Willie Sutton, the famous bank robber and antiestablishment hero of the ’30s, was asked why he chose to rob banks. Mr. Sutton was amazed at the question. “Well,” he answered after scratching his head, “because that’s where the money is.”
Dateline: England—A woman who was issued an Anti-Social Behaviour Order banning her from engaging in high-decibel lovemaking with her husband was arrested by police for breaking the order—just two days after it was issued.
Bright Rain Gallery calls Old Town its home, but the gallery owners' mission is to infuse the area's tradition with edgy and interesting beauty from local artists. Married couple Travis and Molly Black opened Bright Rain Gallery in November 2007, and the space features contemporary, Southwestern and Modern Art.
Erect those maypoles, kids; it's May Day! For the Celts (shout-out to my forebears), it was the occasion of Beltane, the beginning of summer. One ritual involved the passing around of Beltane cakes, one piece of which would be blackened. The recipient of this unlucky piece would be mock executed. Kind of like waterboarding.
Wait a minute. I know how this ends. The cheetah wins.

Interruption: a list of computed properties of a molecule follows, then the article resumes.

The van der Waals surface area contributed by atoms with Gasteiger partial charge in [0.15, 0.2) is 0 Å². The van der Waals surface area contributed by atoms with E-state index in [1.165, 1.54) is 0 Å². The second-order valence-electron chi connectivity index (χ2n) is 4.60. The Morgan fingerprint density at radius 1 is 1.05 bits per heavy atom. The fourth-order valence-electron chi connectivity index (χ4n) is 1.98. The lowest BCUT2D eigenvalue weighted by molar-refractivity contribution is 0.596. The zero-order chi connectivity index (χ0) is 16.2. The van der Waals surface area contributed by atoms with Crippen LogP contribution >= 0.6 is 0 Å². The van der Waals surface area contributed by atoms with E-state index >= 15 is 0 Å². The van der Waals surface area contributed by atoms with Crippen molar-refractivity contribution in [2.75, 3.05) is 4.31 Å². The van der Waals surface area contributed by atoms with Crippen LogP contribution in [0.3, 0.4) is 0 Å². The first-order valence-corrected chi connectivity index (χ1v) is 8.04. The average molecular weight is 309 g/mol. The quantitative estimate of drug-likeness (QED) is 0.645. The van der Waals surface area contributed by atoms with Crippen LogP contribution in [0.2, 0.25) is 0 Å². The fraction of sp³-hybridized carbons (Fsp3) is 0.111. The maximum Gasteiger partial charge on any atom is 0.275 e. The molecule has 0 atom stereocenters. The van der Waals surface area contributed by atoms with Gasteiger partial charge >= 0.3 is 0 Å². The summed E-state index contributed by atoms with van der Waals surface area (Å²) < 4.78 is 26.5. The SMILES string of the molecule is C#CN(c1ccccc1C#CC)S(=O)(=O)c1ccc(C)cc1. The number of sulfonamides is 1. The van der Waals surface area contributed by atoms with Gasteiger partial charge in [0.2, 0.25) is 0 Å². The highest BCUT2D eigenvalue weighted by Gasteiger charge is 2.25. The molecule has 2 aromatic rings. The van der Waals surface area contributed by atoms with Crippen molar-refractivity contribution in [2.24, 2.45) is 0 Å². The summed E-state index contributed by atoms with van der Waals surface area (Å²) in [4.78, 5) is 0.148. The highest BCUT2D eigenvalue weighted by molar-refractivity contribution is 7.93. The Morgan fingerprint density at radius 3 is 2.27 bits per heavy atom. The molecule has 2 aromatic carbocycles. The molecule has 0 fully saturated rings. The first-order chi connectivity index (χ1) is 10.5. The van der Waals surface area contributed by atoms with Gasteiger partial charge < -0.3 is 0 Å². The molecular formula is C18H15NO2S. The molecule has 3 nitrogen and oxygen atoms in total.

By Devin D. O’Leary
Between 1955 and 1971, the Walt Disney Company released a string of short-subject documentary films dubbed True-Life Adventures. The True-Life Adventures series contains some of the film industry’s earliest wildlife documentaries. The 20 or so films Disney produced introduced many a child to the world of nature and probably inspired the future career of a young biologist or two. Of course, the series is also notorious for a 1958 film titled White Wilderness, which depicts hundreds of migrating lemmings plunging off cliffs into the ocean in a mass rodent suicide. In the years since, science and biology (and documentary filmmaking) have progressed a bit. It’s now generally understood that lemmings racing across the tundra and drowning themselves on a yearly basis is nothing more than a myth, and that Disney’s filmmakers faked the footage in White Wilderness by, well, shoveling a bunch of lemmings off a cliff in Alberta.
North America's largest powwow is packed with Native foods, traditional dancing and music, and 800 artists and traders. This year's Stage 49 features music and entertainers from across North America (See "Gathering of Nations Entertainment Schedule").
Everything can change in one instant. RedCloud remembers well the moment that forever altered his life and set it skittering off on its present trajectory. He was in the sixth grade in Hawthorne, a predominantly black and Mexican-American community in South Los Angeles. (He's still proud to live there, now with his wife and 2-month-old son.) Sensing a fight, he joined a herd of kids as they broke into a run toward a patch of playground where two older black students were facing off. In Hawthorne, RedCloud says, kids learned to fight at a young age. Since the violence of gang life and abusive homes touched everyone sooner or later, toughness was a subject of study.